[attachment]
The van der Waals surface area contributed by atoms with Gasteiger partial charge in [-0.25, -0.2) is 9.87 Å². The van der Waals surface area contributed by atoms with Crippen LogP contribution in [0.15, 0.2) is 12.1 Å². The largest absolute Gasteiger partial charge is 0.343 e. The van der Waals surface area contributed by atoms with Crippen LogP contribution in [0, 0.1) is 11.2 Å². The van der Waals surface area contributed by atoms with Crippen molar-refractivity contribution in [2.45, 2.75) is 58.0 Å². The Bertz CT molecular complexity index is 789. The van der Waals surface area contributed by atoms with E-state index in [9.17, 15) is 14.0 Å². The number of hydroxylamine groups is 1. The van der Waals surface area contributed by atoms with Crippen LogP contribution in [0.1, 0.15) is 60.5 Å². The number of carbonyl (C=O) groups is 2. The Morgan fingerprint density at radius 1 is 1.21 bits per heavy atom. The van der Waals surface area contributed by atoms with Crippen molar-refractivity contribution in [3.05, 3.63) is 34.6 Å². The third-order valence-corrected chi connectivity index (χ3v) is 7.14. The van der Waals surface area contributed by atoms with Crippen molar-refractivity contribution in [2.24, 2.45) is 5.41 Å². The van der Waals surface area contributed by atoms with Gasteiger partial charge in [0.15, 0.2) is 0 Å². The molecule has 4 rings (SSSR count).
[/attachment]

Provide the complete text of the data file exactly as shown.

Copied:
The van der Waals surface area contributed by atoms with Gasteiger partial charge in [-0.25, -0.2) is 9.87 Å². The van der Waals surface area contributed by atoms with Crippen LogP contribution in [0.15, 0.2) is 12.1 Å². The largest absolute Gasteiger partial charge is 0.343 e. The van der Waals surface area contributed by atoms with Crippen LogP contribution in [0, 0.1) is 11.2 Å². The van der Waals surface area contributed by atoms with Crippen molar-refractivity contribution in [2.45, 2.75) is 58.0 Å². The Bertz CT molecular complexity index is 789. The van der Waals surface area contributed by atoms with E-state index in [9.17, 15) is 14.0 Å². The number of hydroxylamine groups is 1. The van der Waals surface area contributed by atoms with Crippen LogP contribution in [0.1, 0.15) is 60.5 Å². The number of carbonyl (C=O) groups is 2. The Morgan fingerprint density at radius 1 is 1.21 bits per heavy atom. The van der Waals surface area contributed by atoms with Crippen molar-refractivity contribution in [3.05, 3.63) is 34.6 Å². The third-order valence-corrected chi connectivity index (χ3v) is 7.14. The van der Waals surface area contributed by atoms with Crippen molar-refractivity contribution in [2.24, 2.45) is 5.41 Å². The van der Waals surface area contributed by atoms with Gasteiger partial charge in [0.15, 0.2) is 0 Å². The molecule has 4 rings (SSSR count).